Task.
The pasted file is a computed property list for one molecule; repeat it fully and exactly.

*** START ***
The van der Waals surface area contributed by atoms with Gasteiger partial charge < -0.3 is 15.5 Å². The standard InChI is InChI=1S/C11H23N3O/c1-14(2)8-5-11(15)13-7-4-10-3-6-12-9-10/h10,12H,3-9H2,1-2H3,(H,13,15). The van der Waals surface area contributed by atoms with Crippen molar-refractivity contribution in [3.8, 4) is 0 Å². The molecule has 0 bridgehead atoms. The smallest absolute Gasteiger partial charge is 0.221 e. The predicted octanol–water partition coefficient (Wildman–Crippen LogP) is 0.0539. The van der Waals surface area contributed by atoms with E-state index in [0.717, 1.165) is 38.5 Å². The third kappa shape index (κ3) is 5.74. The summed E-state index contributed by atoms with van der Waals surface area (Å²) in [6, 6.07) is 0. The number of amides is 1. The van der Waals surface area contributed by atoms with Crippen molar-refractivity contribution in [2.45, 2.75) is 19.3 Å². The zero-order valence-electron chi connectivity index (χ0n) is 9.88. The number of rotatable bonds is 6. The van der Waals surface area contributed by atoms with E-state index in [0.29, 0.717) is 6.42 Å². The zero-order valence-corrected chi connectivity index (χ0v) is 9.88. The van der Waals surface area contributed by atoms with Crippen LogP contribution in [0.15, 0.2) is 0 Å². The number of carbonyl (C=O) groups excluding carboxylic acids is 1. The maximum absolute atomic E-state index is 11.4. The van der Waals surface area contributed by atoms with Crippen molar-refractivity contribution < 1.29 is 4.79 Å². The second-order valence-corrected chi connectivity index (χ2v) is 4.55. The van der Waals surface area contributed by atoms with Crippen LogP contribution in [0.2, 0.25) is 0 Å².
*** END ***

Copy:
The van der Waals surface area contributed by atoms with Gasteiger partial charge < -0.3 is 15.5 Å². The standard InChI is InChI=1S/C11H23N3O/c1-14(2)8-5-11(15)13-7-4-10-3-6-12-9-10/h10,12H,3-9H2,1-2H3,(H,13,15). The van der Waals surface area contributed by atoms with Crippen molar-refractivity contribution in [3.8, 4) is 0 Å². The molecule has 0 bridgehead atoms. The smallest absolute Gasteiger partial charge is 0.221 e. The predicted octanol–water partition coefficient (Wildman–Crippen LogP) is 0.0539. The van der Waals surface area contributed by atoms with E-state index in [0.717, 1.165) is 38.5 Å². The third kappa shape index (κ3) is 5.74. The summed E-state index contributed by atoms with van der Waals surface area (Å²) in [6, 6.07) is 0. The number of amides is 1. The van der Waals surface area contributed by atoms with Crippen molar-refractivity contribution in [2.45, 2.75) is 19.3 Å². The zero-order valence-electron chi connectivity index (χ0n) is 9.88. The number of rotatable bonds is 6. The van der Waals surface area contributed by atoms with E-state index in [0.29, 0.717) is 6.42 Å². The zero-order valence-corrected chi connectivity index (χ0v) is 9.88. The van der Waals surface area contributed by atoms with Crippen LogP contribution in [0.15, 0.2) is 0 Å². The number of carbonyl (C=O) groups excluding carboxylic acids is 1. The maximum absolute atomic E-state index is 11.4. The van der Waals surface area contributed by atoms with Crippen molar-refractivity contribution < 1.29 is 4.79 Å². The second-order valence-corrected chi connectivity index (χ2v) is 4.55. The van der Waals surface area contributed by atoms with Crippen LogP contribution in [0.2, 0.25) is 0 Å².